This blog was originally posted on Urban Wire on December 18.
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By Diana Elliott, Senior Research Associate, Urban Institute
The past year has brought a flurry of news stories about the 2020 decennial census that reflect uncertainty about its success. Stories suggest several concerns, including persistent underfunding, the director’s unexpected resignation, challenges implementing technological innovations under budget constraints, and the potential appointment of a controversial leader.
This year and the next are critical for the planning and success of the decennial census, as field operations gear up nationwide for an effort so large that it increases the country’s labor force participation every decade. Recent events—including funding shortfalls, schedule delays, cancellation of key tests, and methodological concerns—have caused many to worry about the 2020 census, including the commerce secretary and the Government Accountability Office, which added the census to its “High Risk List” of government-wide programs in jeopardy.
The lack of appreciation for the importance of a robust and well-executed decennial census is also troubling. Declining response rates are one of the major drivers of escalating costs for conducting the decennial census. While some people are legitimately hard to count—because they live in remote areas, are transitory, or have language barriers, for example—others do not complete the questionnaire. If we all had a deeper appreciation for the census, it might face fewer challenges.
Here are five reasons a well-funded, robust, and apolitical decennial census is an important American asset, not just for researchers, but for all Americans.
1. It is a foundational tenet of our democracy.
The decennial census is mandated in article 1, section 2 of the US Constitution to ensure that “Representatives and direct Taxes shall be apportioned among the several States which may be included within this Union, according to their respective Numbers.” The founders of our country knew that a fair democracy was based on an accurate population count.
The decennial census is one of our country’s longest-standing legacies. It has been conducted every 10 years since 1790, and the rigor of its data has been a cornerstone for fair representation throughout the nation’s history.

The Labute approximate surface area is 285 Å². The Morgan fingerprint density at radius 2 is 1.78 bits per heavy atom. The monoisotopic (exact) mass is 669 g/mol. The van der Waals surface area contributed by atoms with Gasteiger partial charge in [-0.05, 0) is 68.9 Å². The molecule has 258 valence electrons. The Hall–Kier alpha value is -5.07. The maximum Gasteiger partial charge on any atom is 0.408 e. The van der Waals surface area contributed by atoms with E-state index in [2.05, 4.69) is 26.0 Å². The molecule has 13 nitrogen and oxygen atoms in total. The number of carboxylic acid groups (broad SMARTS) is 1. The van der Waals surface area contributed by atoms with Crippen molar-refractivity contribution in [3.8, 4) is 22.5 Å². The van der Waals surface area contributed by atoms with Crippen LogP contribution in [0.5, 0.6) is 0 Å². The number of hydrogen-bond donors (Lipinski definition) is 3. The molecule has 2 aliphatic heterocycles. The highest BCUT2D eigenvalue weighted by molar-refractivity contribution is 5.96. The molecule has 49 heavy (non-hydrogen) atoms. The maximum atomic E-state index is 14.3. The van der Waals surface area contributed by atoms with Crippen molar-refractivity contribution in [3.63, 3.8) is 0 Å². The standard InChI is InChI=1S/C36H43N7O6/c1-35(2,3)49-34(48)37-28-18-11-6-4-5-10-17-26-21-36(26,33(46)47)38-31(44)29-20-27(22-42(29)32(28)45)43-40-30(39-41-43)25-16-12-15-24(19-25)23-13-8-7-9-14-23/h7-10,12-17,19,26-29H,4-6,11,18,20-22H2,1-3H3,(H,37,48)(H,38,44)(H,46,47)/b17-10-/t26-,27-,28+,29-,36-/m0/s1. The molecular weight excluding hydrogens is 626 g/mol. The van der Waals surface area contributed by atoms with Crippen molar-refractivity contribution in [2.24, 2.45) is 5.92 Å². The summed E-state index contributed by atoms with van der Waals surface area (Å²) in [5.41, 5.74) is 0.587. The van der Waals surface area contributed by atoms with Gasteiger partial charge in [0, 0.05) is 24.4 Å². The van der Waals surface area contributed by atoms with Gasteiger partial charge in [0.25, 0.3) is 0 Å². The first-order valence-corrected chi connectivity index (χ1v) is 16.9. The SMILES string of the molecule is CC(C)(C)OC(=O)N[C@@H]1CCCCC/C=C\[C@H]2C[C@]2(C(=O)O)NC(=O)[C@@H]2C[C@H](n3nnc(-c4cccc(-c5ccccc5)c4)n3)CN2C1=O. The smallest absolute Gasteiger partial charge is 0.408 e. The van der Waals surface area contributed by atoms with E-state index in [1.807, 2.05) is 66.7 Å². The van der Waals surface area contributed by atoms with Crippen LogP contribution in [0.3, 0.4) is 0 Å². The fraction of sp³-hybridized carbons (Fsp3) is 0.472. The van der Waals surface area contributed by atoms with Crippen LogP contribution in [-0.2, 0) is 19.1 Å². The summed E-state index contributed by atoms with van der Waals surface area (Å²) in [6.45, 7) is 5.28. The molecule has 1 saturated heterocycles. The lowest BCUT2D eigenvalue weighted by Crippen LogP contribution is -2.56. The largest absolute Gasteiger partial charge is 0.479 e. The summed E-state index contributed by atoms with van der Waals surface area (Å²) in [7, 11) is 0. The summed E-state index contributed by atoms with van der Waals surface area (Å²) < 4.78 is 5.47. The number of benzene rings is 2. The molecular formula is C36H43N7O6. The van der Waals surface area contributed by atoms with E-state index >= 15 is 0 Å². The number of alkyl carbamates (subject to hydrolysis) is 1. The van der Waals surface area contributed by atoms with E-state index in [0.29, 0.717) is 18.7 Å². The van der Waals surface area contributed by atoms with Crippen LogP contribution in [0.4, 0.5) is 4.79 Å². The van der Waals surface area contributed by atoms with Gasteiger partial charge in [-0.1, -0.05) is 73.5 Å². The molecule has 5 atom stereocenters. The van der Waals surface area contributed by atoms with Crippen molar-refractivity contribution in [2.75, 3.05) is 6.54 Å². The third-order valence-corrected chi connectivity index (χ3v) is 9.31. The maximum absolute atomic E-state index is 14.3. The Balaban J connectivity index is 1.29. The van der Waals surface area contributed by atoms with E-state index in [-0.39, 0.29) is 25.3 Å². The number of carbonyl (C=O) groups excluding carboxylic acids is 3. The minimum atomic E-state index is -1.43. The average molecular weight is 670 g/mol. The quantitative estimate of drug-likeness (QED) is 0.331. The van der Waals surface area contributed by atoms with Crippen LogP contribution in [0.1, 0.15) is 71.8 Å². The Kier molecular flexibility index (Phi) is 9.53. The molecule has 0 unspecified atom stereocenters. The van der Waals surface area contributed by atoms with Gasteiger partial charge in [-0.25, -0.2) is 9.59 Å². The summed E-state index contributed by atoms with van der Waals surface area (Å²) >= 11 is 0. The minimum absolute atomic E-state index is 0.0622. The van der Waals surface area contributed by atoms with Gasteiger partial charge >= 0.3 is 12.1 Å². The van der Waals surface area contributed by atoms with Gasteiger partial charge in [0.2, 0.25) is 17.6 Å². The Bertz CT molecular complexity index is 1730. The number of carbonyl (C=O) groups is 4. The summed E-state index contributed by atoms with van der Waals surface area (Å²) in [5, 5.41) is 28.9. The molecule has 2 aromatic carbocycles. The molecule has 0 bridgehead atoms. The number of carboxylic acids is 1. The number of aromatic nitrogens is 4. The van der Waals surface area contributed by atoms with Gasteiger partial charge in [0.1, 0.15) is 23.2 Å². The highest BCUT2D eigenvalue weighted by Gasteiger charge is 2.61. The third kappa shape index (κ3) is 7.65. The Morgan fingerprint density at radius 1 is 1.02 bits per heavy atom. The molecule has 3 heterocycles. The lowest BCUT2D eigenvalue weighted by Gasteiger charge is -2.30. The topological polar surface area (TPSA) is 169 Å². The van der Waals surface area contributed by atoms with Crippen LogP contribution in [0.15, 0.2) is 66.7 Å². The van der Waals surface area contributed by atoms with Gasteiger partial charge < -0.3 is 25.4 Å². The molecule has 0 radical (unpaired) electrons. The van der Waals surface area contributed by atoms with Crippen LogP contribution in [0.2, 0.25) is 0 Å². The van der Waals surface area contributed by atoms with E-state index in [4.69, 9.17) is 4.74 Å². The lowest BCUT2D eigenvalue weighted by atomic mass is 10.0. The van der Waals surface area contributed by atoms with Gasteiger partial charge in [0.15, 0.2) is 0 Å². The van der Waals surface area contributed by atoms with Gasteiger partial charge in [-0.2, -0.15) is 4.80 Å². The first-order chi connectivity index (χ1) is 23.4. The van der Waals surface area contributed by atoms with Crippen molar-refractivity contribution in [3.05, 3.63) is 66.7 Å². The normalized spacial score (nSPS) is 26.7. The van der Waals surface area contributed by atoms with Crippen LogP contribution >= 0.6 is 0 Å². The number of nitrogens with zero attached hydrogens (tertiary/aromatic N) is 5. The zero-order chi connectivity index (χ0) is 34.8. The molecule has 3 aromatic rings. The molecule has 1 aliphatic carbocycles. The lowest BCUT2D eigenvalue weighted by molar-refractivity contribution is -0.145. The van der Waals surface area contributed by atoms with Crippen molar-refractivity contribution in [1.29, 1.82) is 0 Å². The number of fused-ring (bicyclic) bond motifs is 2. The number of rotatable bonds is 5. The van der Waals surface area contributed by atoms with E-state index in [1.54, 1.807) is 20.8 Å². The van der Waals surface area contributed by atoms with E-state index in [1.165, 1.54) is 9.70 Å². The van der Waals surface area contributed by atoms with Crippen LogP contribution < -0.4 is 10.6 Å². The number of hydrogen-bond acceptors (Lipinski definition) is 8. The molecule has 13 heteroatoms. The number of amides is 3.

2. It determines how to allocate spending for many federally funded programs.
In 2015, states received nearly $590 billion from 16 large federally funded programs, the allocation of which was determined by 2010 census counts. Programs covering health (Medicaid), infrastructure (Highway Planning and Construction), education (Head Start), and food security (National School Lunch Program) were among the allocations.
Research shows that certain groups—including people of color, renters, and young children—are more likely to be undercounted. Residents of every state have a vested interest in ensuring that their counts, including those typically undercounted, are as accurate as possible to receive a fair allocation of federal resources and to ensure civil rights.
3. It determines legislative districts and ensures accurate representation in Congress.
The decennial census is the basis for political redistricting and the apportionment of representatives across the 50 states. It also helps jurisdictions comply with the Voting Rights Act, which ensures that all voters have access to language assistance, if needed, when they cast votes in an election. Data collected in the decennial census ensure that democratic representation is fairly allocated.
4. It is the foundation for important data products and projections for the rest of the decade.
Census counts are the base population for national and state population projections, which are created for years between decennial censuses. Such projections constitute our country’s official population counts. Census counts are a key component of the weighting process for the American Community Survey (ACS) and ensure that those who participate in the survey adequately represent the American public. A rigorous decennial census matters for the total count of the population in 2020 and the accuracy of the data for the following decade, too.
5. It is a key information source for all groups and stakeholders.
Although only legislatively mandated questions are included on the decennial census (and ACS), the data collected are crucial not only for research institutions, but also for the business community, state and local governments, and historians and archivists. For example, commercial databases benchmark to population counts from the decennial census. Such data are then used by the business community to make better strategy, marketing, and development decisions. Without accurate census counts, decisionmakers would be hamstrung in their planning and development.
In our democracy, there are various ways to show up and be counted. When we cast a ballot in an election, our choice of leadership is counted. When we engage with leadership and political institutions, our voices and opinions are heard. When we complete our decennial census—whether by mail, online, or with an enumerator at our door—who we are is counted.
Demographics and our place of residence are the facts that undergird an accurate representation of our country and a fair allocation of resources. In an era when facts and data are threatened, maintaining the integrity of the decennial census should be front of mind for all Americans.